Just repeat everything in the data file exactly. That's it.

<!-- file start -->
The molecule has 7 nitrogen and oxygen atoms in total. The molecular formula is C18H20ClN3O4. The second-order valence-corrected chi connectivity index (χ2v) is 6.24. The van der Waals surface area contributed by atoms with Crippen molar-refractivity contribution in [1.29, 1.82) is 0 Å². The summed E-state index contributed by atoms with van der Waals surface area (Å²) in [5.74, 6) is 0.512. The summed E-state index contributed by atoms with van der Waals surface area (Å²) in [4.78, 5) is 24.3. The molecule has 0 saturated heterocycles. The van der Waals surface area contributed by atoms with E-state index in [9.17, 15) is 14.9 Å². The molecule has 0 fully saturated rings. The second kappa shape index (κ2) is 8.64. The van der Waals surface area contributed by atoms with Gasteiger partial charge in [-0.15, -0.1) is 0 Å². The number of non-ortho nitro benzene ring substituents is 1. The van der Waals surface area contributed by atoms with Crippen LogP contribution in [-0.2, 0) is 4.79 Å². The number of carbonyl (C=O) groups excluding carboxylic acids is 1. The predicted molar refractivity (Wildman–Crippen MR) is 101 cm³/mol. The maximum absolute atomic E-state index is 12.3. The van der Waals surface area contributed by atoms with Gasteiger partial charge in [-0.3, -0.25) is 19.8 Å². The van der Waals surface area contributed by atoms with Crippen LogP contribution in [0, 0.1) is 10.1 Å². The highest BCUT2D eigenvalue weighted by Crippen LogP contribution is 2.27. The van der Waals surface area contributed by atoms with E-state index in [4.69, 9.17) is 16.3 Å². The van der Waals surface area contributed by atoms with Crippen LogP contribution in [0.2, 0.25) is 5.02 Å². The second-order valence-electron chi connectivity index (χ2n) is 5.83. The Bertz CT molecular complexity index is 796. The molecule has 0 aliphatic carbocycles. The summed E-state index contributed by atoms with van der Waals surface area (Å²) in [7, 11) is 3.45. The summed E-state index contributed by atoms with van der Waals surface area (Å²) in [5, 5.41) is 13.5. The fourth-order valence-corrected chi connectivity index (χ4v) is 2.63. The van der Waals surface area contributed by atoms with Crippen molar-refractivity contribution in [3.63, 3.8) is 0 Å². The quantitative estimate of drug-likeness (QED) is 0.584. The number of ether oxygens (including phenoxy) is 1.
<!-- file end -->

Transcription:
The molecule has 7 nitrogen and oxygen atoms in total. The molecular formula is C18H20ClN3O4. The second-order valence-corrected chi connectivity index (χ2v) is 6.24. The van der Waals surface area contributed by atoms with Crippen molar-refractivity contribution in [1.29, 1.82) is 0 Å². The summed E-state index contributed by atoms with van der Waals surface area (Å²) in [5.74, 6) is 0.512. The summed E-state index contributed by atoms with van der Waals surface area (Å²) in [4.78, 5) is 24.3. The molecule has 0 saturated heterocycles. The van der Waals surface area contributed by atoms with E-state index in [9.17, 15) is 14.9 Å². The molecule has 0 fully saturated rings. The second kappa shape index (κ2) is 8.64. The van der Waals surface area contributed by atoms with Gasteiger partial charge in [-0.15, -0.1) is 0 Å². The number of non-ortho nitro benzene ring substituents is 1. The van der Waals surface area contributed by atoms with Crippen LogP contribution in [-0.2, 0) is 4.79 Å². The number of carbonyl (C=O) groups excluding carboxylic acids is 1. The predicted molar refractivity (Wildman–Crippen MR) is 101 cm³/mol. The maximum absolute atomic E-state index is 12.3. The van der Waals surface area contributed by atoms with Gasteiger partial charge in [-0.3, -0.25) is 19.8 Å². The van der Waals surface area contributed by atoms with Crippen LogP contribution in [0, 0.1) is 10.1 Å². The highest BCUT2D eigenvalue weighted by Crippen LogP contribution is 2.27. The van der Waals surface area contributed by atoms with E-state index in [4.69, 9.17) is 16.3 Å². The van der Waals surface area contributed by atoms with Crippen LogP contribution in [0.2, 0.25) is 5.02 Å². The second-order valence-electron chi connectivity index (χ2n) is 5.83. The Bertz CT molecular complexity index is 796. The molecule has 0 aliphatic carbocycles. The summed E-state index contributed by atoms with van der Waals surface area (Å²) in [7, 11) is 3.45. The summed E-state index contributed by atoms with van der Waals surface area (Å²) in [5, 5.41) is 13.5. The fourth-order valence-corrected chi connectivity index (χ4v) is 2.63. The van der Waals surface area contributed by atoms with Crippen molar-refractivity contribution in [3.63, 3.8) is 0 Å². The quantitative estimate of drug-likeness (QED) is 0.584. The number of ether oxygens (including phenoxy) is 1.